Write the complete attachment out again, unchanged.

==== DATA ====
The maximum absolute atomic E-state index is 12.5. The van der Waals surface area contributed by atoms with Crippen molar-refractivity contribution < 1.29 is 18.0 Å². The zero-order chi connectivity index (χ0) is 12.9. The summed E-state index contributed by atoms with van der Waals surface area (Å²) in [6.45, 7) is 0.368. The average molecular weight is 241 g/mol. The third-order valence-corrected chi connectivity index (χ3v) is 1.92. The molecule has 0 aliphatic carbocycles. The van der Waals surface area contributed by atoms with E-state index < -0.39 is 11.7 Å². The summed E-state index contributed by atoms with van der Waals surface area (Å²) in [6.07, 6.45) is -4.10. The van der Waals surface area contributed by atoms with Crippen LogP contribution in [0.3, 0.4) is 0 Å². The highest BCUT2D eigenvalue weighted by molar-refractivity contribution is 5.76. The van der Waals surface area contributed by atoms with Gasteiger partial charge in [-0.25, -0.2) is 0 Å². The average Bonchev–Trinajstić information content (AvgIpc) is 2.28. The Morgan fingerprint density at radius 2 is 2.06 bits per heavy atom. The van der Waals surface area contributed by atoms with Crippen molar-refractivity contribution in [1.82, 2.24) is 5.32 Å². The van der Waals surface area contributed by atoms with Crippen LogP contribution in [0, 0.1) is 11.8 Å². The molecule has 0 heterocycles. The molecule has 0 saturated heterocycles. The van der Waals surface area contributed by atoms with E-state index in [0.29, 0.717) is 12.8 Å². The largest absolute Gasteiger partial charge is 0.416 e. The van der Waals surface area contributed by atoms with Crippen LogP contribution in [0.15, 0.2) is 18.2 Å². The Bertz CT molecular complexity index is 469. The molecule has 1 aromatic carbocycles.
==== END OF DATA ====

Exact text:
The maximum absolute atomic E-state index is 12.5. The van der Waals surface area contributed by atoms with Crippen molar-refractivity contribution < 1.29 is 18.0 Å². The zero-order chi connectivity index (χ0) is 12.9. The summed E-state index contributed by atoms with van der Waals surface area (Å²) in [6.45, 7) is 0.368. The average molecular weight is 241 g/mol. The third-order valence-corrected chi connectivity index (χ3v) is 1.92. The molecule has 0 aliphatic carbocycles. The van der Waals surface area contributed by atoms with E-state index < -0.39 is 11.7 Å². The summed E-state index contributed by atoms with van der Waals surface area (Å²) in [6.07, 6.45) is -4.10. The van der Waals surface area contributed by atoms with Crippen LogP contribution in [0.3, 0.4) is 0 Å². The highest BCUT2D eigenvalue weighted by molar-refractivity contribution is 5.76. The van der Waals surface area contributed by atoms with Gasteiger partial charge in [-0.25, -0.2) is 0 Å². The average Bonchev–Trinajstić information content (AvgIpc) is 2.28. The Morgan fingerprint density at radius 2 is 2.06 bits per heavy atom. The van der Waals surface area contributed by atoms with Crippen molar-refractivity contribution in [1.82, 2.24) is 5.32 Å². The van der Waals surface area contributed by atoms with Crippen LogP contribution in [0, 0.1) is 11.8 Å². The molecule has 0 heterocycles. The molecule has 0 saturated heterocycles. The van der Waals surface area contributed by atoms with E-state index in [0.29, 0.717) is 12.8 Å². The largest absolute Gasteiger partial charge is 0.416 e. The van der Waals surface area contributed by atoms with Crippen LogP contribution in [0.15, 0.2) is 18.2 Å². The Bertz CT molecular complexity index is 469. The molecule has 1 aromatic carbocycles.